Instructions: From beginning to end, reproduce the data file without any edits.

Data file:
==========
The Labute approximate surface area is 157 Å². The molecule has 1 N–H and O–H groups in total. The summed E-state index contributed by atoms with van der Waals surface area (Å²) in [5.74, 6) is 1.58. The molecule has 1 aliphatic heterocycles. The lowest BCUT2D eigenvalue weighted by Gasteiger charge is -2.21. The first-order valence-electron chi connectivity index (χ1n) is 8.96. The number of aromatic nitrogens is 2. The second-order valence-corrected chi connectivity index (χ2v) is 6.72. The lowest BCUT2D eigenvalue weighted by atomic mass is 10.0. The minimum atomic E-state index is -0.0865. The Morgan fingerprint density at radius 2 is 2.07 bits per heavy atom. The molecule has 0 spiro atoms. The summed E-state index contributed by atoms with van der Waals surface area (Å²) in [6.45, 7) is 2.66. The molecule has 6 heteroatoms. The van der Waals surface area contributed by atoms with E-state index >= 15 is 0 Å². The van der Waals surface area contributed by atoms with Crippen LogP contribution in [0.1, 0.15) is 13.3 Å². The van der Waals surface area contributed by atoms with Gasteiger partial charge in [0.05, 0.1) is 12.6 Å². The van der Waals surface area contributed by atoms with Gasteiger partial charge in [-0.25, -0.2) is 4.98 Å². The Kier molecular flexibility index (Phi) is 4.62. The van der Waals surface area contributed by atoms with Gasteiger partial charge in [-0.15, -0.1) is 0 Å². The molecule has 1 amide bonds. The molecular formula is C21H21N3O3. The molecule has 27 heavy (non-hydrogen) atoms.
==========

The Labute approximate surface area is 157 Å². The molecule has 1 N–H and O–H groups in total. The summed E-state index contributed by atoms with van der Waals surface area (Å²) in [5.74, 6) is 1.58. The molecule has 1 aliphatic heterocycles. The lowest BCUT2D eigenvalue weighted by Gasteiger charge is -2.21. The first-order valence-electron chi connectivity index (χ1n) is 8.96. The number of aromatic nitrogens is 2. The second-order valence-corrected chi connectivity index (χ2v) is 6.72. The lowest BCUT2D eigenvalue weighted by atomic mass is 10.0. The minimum atomic E-state index is -0.0865. The Morgan fingerprint density at radius 2 is 2.07 bits per heavy atom. The molecule has 0 spiro atoms. The summed E-state index contributed by atoms with van der Waals surface area (Å²) in [6.45, 7) is 2.66. The molecule has 6 heteroatoms. The van der Waals surface area contributed by atoms with E-state index >= 15 is 0 Å². The van der Waals surface area contributed by atoms with Crippen LogP contribution in [0.1, 0.15) is 13.3 Å². The van der Waals surface area contributed by atoms with Gasteiger partial charge in [0.05, 0.1) is 12.6 Å². The van der Waals surface area contributed by atoms with Gasteiger partial charge in [-0.25, -0.2) is 4.98 Å². The Kier molecular flexibility index (Phi) is 4.62. The van der Waals surface area contributed by atoms with Gasteiger partial charge in [-0.15, -0.1) is 0 Å². The molecule has 1 amide bonds. The molecular formula is C21H21N3O3. The molecule has 27 heavy (non-hydrogen) atoms.